Common Questions About the Club Drug Ecstasy/MDMA

MDMA (3,4-methylenedioxymethamphetamine) is an illegal, synthetic, psychoactive drug that acts as both a stimulant and a hallucinogen - stimulating the user while producing distortions in time and perceptions.

It has been described as a combination of the stimulant amphetamine and the hallucinogen mescaline.

Although MDMA is widely known as Ecstasy, and more recently known as Molly, research has shown that many of the pills that are sold in clubs and on the street as Ecstasy contain not only MDMA but a number of other drugs or drug combinations that can be harmful.

Therefore, some of the effects that users experience while taking Ecstasy may be due to the ingredients added to MDMA during the manufacture of the pills or capsules.


What Is the Scope of MDMA Abuse in the U.S.?

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MDMA Use Has Declined Among Youngsters. © Getty Images

It is difficult to determine the exact scope of the use of MDMA because it is often used in combination with other substances, and does not appear in some traditional data sources, such as treatment admission rates. MDMA does, however, appear to be a drug that has increased in popularity and become more widespread, particularly among people under the age of 25.

In 2014, more than 17 million persons aged 12 or older reported using Ecstasy at least once in their lifetimes, according to the National Survey on Drug Use and Health.

The number of current users in 2002 was estimated to be 676,000. Two years later, the number of current (use in past month) users in 2004 was estimated to be 450,000. The initiation of Ecstasy use in the U.S. had been rising steadily since 1992, with 1.8 million new users in 2001.

The Drug Abuse Warning Network, maintained by the Substance Abuse and Mental Health Services Administration, reported that mentions of MDMA in drug abuse-related cases in hospital emergency departments were 22,498 for 2011. The majority of patients who came to emergency departments mentioning MDMA as a factor in their admissions during that time were aged 18–20.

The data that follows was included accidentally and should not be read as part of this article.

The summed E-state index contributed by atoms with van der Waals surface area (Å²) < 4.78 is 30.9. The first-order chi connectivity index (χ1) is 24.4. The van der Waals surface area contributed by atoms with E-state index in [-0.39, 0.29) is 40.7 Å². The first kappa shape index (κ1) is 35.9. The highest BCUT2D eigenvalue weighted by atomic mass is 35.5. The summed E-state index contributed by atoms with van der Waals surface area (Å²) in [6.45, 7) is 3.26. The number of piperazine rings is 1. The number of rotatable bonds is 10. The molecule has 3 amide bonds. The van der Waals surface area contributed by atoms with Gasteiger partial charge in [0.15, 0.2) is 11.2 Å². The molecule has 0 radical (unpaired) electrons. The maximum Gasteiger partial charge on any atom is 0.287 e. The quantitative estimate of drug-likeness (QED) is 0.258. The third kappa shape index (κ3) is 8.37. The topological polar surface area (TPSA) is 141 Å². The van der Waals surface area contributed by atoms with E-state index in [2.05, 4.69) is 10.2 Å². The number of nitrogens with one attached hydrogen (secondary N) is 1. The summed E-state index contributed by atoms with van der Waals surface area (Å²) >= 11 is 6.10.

NIDA’s Monitoring the Future (MTF) survey, an annual survey used to track drug abuse trends among adolescents in middle and high schools across the country, reported that between 2001 and 2005, annual ecstasy use decreased by 52 percent in 8th-graders, 58 percent in 10th-graders, and 67 percent in 12th-graders. Rates of lifetime MDMA use decreased significantly from 2004 to 2005 among 12th graders.

In 2005, 8th-graders reported a significant decrease in perceived harmfulness in using MDMA occasionally. The MTF data also show that MDMA use extends across many demographic subgroups. Among 12th-graders in 2005, for example, 3.9 percent of Whites, 3.0 percent of Hispanic students, and 1.4 percent of African-Americans reported using MDMA in the year prior to the survey.

While the rates of MDMA use may be declining in high school students, the drug is still easy to get, and its use remains prevalent. The MTF data also show that MDMA use extends across many demographic subgroups.


Who Is Abusing MDMA?

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Who Uses MDMA?. © Getty Images

When MDMA first hit the scene it was popular mostly with adolescents and young adults involved in the nightclub lifestyle or weekend-long dance parties known as raves. But, over the years, as the drug became known as Ecstasy, its popularity began spreading to other segments of the population in urban, suburban and rural areas.

Now widely known as Molly, the drug has become popular among college students. One thing is clear, throughout all areas of the country, MDMA is easily obtained. 


What Are the Effects of MDMA?

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Effects of Ecstasy Are Both Good and Bad. © Getty Images